Aging is not for sissies, especially if it is accompanied by catastrophic and incapacitating disease. Most of us will stay the course, even if we don’t agree with the idea that it is never undignified to stick it out.
Gillian Bennett, the Vancouver woman who chose to end her life before dementia turned her into “an empty husk,” didn’t strike me as undignified. She wanted to spark a public conversation about the right to die (deadatnoon.com), a pertinent topic, especially since next month the Supreme Court will hear on appeal the case of two B.C. women who challenged the constitutionality of the Criminal Code prohibition against assisting a suicide – an offence that carries a 14-year prison sentence.
Some suggest that because the chances of being charged, let alone imprisoned, are negligible, there’s no real need to change the law. That’s fine in theory but the reality can be far different. Ms. Bennett’s husband, Jonathan, who was at her side when she died, called the family doctor who in turn called the RCMP, as the law demands.
Mr. Bennett, a highly articulate retired philosophy professor, was lucky. The police officer who arrived was “efficient and civilized and good,” Mr. Bennett told The Vancouver Sun.
It’s not always so smooth. Michael Goodman, the elder son of Ruth Goodman, who ended her life last year at age 91, told me that he was afraid to be at his mother’s deathbed because his presence would “speak to motive,” as he was an heir to her modest estate.
The widow of a man I will call Max – fearful of further repercussions, she asked I withhold their names – described how his plans to die from an overdose were thwarted when two shipments of expensive barbiturates were confiscated, once by Mexican and then by Canadian customs. After Max, who was suffering from a horrendous genetic disease, succeeded in ending his life in 2012, the three individuals with him called police and “all hell broke out.” With sirens blaring and lights blazing, the police took them in separate cars to the station, where they were interviewed for five hours before being released. The condo where Max died was cordoned off for three days, leaving his wife, the chief mourner, homeless. Several neighbours were interviewed before the police finally closed the investigation four months later. As a final affront, their home was stigmatized as a death scene and a real estate deal fell apart.
Having the death you want, without implicating your family, requires careful planning and secrecy. “I do not know how she got the nembutol,” Mr. Bennett told reporters about the fatal dose his wife imbibed.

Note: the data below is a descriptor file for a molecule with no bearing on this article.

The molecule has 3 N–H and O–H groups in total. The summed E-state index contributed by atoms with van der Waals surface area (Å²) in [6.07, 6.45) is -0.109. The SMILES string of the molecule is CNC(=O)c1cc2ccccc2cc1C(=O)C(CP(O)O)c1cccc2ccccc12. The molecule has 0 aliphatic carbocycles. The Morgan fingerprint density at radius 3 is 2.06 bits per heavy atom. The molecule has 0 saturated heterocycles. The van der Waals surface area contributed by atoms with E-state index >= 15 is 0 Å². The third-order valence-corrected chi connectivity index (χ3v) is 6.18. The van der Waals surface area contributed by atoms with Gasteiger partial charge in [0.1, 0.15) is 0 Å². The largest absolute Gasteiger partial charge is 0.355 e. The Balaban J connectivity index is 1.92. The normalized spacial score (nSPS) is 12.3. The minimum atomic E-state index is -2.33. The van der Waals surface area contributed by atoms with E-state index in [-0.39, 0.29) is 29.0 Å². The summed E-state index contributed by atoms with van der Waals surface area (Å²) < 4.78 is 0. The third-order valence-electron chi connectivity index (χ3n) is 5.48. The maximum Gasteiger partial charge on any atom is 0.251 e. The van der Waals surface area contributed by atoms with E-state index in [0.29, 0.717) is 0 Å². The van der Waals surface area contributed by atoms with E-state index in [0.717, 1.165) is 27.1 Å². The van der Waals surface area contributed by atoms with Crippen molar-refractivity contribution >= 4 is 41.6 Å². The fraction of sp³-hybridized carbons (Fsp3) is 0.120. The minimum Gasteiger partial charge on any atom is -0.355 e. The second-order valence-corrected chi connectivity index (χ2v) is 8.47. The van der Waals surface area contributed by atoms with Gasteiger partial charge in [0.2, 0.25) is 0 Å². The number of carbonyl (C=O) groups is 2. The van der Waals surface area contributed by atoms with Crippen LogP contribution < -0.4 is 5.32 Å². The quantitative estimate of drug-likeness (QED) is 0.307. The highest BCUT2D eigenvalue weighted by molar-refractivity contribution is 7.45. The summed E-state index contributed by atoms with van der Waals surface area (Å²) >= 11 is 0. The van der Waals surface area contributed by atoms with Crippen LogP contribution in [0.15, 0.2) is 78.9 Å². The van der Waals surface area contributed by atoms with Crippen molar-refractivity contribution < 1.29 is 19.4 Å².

Like Ms. Bennett, Ms. Goodman took care of the details. That’s one of the reasons her younger son, Dean, believes his mother lived into her 90s even with a series of debilitating illnesses. “Once she had the drugs,” he said, she “knew there was a way out for her at the time of her choosing.” Nevertheless, her witnesses expected to be charged by the police. They weren’t, probably because she had a how-to manual along with her suicide note beside her bed and she had talked repeatedly with family and friends about her wishes. The decision and the timing “should not be a surprise to anyone,” Mr. Goodman advises.
“Say nothing. Do not make a statement to the police,” was the warning Max’s wife was given before her husband’s suicide. Do not have an incriminating purchase on your credit card or your fingerprints on any equipment that may have been used in the death. Be prepared to be out of your house for hours or days, so have a small bag packed by the front door with all your contact information.
As she talked about the hard lessons she was forced to learn, Max’s widow, who said she was prepared to let her husband die “because I loved him,” was still visibly shaken by the consequences. It had made her husband’s death even more devastating.
That’s where hard reality butts up against legal theory. Trying to get away with end runs against the existing law is not progress. We need a new law that protects victims and offers regulated and safe end-of-life choices.